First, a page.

‘It seems like a good time to ask: what are governments for?‘ Guardian, 24 June 2016
This piece was re-run in the latest Guardian Weekly (1-7 July) where it earned the additional headline: ‘We give them power to meet our most basic needs, but they have failed us through inaction’. Anne Coombs is a Sydney-based author who has written on a wide range of subjects.
The piece unpacks many of the issues which lie beneath the superficiality of political campaigns.
What are governments for? [Coombs asks] … It’s as if the very mechanism we’ve created to organise ourselves – government – has decided that the one thing it cannot do is organise us. Instead of planning for the future, protecting things of national importance, adapting to the many challenges facing the world, our politicians are burying their heads in the sand, still playing the old games and mouthing the same platitudes.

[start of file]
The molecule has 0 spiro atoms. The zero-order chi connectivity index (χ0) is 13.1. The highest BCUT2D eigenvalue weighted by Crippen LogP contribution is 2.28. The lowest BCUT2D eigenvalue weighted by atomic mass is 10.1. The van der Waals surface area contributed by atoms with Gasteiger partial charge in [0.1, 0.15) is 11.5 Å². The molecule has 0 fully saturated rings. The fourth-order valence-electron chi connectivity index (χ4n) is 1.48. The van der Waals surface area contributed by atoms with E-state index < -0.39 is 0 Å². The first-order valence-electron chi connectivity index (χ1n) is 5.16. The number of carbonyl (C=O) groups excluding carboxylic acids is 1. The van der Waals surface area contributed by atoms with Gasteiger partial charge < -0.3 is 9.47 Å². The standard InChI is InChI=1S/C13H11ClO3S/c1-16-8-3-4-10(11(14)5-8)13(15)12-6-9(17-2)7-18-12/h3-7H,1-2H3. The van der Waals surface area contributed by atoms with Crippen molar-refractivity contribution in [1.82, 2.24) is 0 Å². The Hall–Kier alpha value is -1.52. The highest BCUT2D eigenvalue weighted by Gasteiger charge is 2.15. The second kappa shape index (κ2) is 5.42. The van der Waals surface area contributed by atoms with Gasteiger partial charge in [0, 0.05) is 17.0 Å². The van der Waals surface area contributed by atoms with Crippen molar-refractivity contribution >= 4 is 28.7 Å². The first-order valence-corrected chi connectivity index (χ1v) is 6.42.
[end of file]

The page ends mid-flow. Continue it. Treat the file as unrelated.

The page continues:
Power, Coombs says, has flowed to corporate interests, mediated through lobbyists and greased by political donations. She canvasses a number of areas where governments have fallen short or been inactive, using plenty of Australian examples, and concludes:
For anyone who cares about their country, it is heartbreaking to witness what could be done, and is not being done. Be it renewable energy, manufacturing or urban planning, our natural advantages are being squandered. The focus on growth and security seems to have blinded governments to all else.
PS Like most observers of politics, Honest History, through the author of this note, took a stab at the result of the election. We guessed 78 Coalition, 68 Labor, 4 Independent, based on a swing of around three per cent Two-party Preferred to Labor. We were in the same ball-park as many pundits and closer than some but predicting the result of the horse-race seems much less important than exploring the sorts of issues that Anne Coombs raises. There should be more articles like hers.
3 July 2016